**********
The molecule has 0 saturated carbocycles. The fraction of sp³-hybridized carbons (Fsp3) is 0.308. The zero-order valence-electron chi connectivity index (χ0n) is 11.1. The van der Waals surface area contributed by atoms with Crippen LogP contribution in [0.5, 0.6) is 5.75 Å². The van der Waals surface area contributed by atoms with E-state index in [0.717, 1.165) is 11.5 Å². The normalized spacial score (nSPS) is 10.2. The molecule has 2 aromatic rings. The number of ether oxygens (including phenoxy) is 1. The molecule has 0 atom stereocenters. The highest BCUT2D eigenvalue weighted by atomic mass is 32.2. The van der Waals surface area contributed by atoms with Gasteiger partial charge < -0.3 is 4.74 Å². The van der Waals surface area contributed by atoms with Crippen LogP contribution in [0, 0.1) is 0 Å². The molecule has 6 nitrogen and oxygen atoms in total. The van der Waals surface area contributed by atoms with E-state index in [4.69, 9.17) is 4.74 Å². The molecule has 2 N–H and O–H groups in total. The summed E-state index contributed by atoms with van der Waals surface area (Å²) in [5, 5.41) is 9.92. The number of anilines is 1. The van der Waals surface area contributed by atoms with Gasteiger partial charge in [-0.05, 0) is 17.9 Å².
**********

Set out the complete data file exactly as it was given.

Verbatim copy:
The molecule has 0 saturated carbocycles. The fraction of sp³-hybridized carbons (Fsp3) is 0.308. The zero-order valence-electron chi connectivity index (χ0n) is 11.1. The van der Waals surface area contributed by atoms with Crippen LogP contribution in [0.5, 0.6) is 5.75 Å². The van der Waals surface area contributed by atoms with E-state index in [0.717, 1.165) is 11.5 Å². The normalized spacial score (nSPS) is 10.2. The molecule has 2 aromatic rings. The number of ether oxygens (including phenoxy) is 1. The molecule has 0 atom stereocenters. The highest BCUT2D eigenvalue weighted by atomic mass is 32.2. The van der Waals surface area contributed by atoms with Gasteiger partial charge < -0.3 is 4.74 Å². The van der Waals surface area contributed by atoms with Crippen LogP contribution in [0, 0.1) is 0 Å². The molecule has 6 nitrogen and oxygen atoms in total. The van der Waals surface area contributed by atoms with E-state index in [4.69, 9.17) is 4.74 Å². The molecule has 2 N–H and O–H groups in total. The summed E-state index contributed by atoms with van der Waals surface area (Å²) in [5, 5.41) is 9.92. The number of anilines is 1. The van der Waals surface area contributed by atoms with Gasteiger partial charge in [-0.05, 0) is 17.9 Å².